#8 Brexit, Pursued By A Bear

 

Midsummer hangover arrived early today, as we woke up to find that Britain voted to leave the EU. The crooked-toothed scone gobblers (per John Oliver) are gone.

99% of my Facebook feed is surprised/angry. Some are really worried: one lady feared that her impending holiday to Spain could be her last; and another said (apparently without joking) that he will really miss croissants…

We look at the world through our Facebook feeds, but that is not the world.

My world, my friends’ world, my colleagues’ world, is a London-centric, highly-educated, left-leaning, internationally open and mobile. I am fortunate that it is a world of opportunities. And in a world of opportunities, you care about finding people who can help you make the most out of life.

In January 2014 in London, my team launched what I believe was the fastest-growing mobile game EVER up to that point: Farm Heroes Saga on mobile went from zero to millions of players within 24 hours. On that team were:

  • 7 Brits
  • 12 from the EU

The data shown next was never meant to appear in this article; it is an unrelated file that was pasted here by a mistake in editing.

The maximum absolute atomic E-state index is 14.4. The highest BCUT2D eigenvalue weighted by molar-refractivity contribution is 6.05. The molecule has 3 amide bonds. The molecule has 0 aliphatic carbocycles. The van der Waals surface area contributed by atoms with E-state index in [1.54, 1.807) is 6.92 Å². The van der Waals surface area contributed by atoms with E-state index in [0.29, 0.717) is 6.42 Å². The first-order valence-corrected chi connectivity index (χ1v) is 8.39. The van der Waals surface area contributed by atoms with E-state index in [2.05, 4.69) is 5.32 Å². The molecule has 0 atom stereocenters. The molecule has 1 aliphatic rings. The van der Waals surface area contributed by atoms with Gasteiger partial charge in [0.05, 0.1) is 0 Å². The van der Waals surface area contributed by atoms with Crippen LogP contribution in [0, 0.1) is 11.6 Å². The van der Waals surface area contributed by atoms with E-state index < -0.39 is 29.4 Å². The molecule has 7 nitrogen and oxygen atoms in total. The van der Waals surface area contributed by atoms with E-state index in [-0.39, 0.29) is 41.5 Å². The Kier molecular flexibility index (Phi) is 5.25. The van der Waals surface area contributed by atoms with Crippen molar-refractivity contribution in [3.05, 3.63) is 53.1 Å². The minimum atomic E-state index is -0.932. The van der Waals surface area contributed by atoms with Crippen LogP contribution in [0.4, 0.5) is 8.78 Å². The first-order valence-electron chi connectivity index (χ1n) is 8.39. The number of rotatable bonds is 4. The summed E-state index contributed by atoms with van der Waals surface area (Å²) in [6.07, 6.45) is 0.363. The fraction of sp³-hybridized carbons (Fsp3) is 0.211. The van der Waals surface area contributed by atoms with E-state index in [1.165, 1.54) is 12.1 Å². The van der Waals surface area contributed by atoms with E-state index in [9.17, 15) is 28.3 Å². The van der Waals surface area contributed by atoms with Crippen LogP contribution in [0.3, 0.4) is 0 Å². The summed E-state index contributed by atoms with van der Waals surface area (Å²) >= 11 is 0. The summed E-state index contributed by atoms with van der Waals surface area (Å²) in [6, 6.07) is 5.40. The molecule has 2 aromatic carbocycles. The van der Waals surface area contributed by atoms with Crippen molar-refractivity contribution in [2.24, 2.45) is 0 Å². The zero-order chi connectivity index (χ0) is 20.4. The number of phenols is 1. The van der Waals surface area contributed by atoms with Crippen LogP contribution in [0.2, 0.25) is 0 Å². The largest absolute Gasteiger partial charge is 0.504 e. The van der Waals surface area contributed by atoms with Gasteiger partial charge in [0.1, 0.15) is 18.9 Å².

• 6 non-EU
  • 25 total

So almost 50% were immigrants to Britain from the EU. They helped to create a talented and successful team, based in the UK. I have had a super positive experience with EU immigration, and for this reason (plus many others) I cast my vote to remain. But not everyone in the UK believes they have had the same experience.

If you don’t live in a world of opportunities, incomers can look more like competitors than collaborators. When opportunities are scarce, competitors are unwelcome. Especially when politicians point to immigration as a simple cause of many complex problems.

“Where are these 17 million people who voted to leave?!?” said one friend. Well, they’re somewhere else — in someone else’s Facebook feed — probably having an entirely different conversation. Or they are indeed in your Facebook network, but they have been cowed into silence by the vocal minority (as we now know it to be) who were posting in favour of Remain over the past few weeks.

My family and I are Brits living abroad under the rights afforded by the EU. We are immigrants too.

What happens now?

Well, at least Sweden still has croissants.

/Todd